Muslims celebrate at Chestnut Ridge mosque
December 20, 2007 - Muslims gathered yesterday to celebrate their prophets and remember their willingness to do God's will. Abraham's willingness to sacrifice his son to prove devotion to God, a story also studied by Christian and Jews, could put into perspective some considerably lesser trials of modern-day life, said Yurdaer Doganata, assistant to the imam at the Jerrahi Mosque.
The day held special meaning for Muslims worldwide, a celebration marking the end of the annual pilgrimage to Mecca, known as the hajj. About 2 million people participate each year in the pilgrimage, one of five pillars of the faith required to be undertaken by all who are able.
The pilgrimage is joined by fasting, charitable deeds, professions of faith and daily prayers. "Today is a day of celebration," Doganata told several dozen faithful. "What is being celebrated is the selfless act, trust in God's Mercy. and a perfect example of submission," Doganata said later. "When we compare, we may not be ready to sacrifice our comfort for others. A Muslim is not supposed to sleep when his neighbor is hungry."
As one service concluded, congregants embraced one another with welcoming hugs. They then gathered for fellowship in other rooms, where they shared coffee and bagels, and bits of small talk. "Obviously it's a day of blessing," said Mohammed Yusef, 26, of Chestnut Ridge. "It's also a chance to gather with all of your brothers and sisters, and be grateful to God." Shah Tajdar has regularly traveled from Darien, Conn., for services at the mosque off Chestnut Ridge Road. "This place is very special to us because of the people here," said Tajdar, who was worshipping with his sons. "We've gotten to know a lot of the people here. They're very hospitable to us, so on special occasions we come here." Yesterday's services gave Muslims a chance to celebrate the accomplishments of those completing their pilgrimage to Mecca, Doganata said, while also pledging their willingness to do God's will. "Muslims say to other people," Doganata said after the second of two services, "that their God and your God are the same God, and to only him do we worship. One God, one message to all." Reach James Walsh at 845-578-2445 or email@example.com.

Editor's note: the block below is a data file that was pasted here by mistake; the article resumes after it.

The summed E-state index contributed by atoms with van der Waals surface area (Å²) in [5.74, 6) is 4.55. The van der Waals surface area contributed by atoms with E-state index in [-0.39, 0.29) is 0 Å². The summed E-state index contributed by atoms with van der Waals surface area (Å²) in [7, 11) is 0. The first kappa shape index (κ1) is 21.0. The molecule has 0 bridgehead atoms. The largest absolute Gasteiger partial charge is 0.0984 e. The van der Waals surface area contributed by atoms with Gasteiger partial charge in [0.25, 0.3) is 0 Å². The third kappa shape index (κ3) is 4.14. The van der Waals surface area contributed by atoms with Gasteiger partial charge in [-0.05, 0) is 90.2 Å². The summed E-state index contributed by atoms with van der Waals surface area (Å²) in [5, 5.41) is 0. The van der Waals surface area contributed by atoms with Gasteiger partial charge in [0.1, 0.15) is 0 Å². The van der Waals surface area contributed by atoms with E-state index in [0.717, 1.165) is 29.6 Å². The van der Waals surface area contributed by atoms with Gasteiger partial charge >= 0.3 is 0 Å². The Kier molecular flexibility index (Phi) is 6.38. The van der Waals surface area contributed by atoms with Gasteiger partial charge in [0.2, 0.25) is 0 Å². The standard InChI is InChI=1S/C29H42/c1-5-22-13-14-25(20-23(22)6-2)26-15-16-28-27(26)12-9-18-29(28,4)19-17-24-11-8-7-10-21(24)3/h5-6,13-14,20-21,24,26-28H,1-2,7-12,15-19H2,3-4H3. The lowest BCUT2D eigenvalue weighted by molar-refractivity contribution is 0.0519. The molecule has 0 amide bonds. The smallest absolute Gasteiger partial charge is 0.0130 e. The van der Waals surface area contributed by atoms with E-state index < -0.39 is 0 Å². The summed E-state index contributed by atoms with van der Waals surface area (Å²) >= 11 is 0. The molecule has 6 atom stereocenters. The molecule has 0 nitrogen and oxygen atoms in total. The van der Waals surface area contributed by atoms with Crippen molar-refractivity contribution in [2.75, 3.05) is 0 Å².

Section: NEWS Edition: RK Page: 4A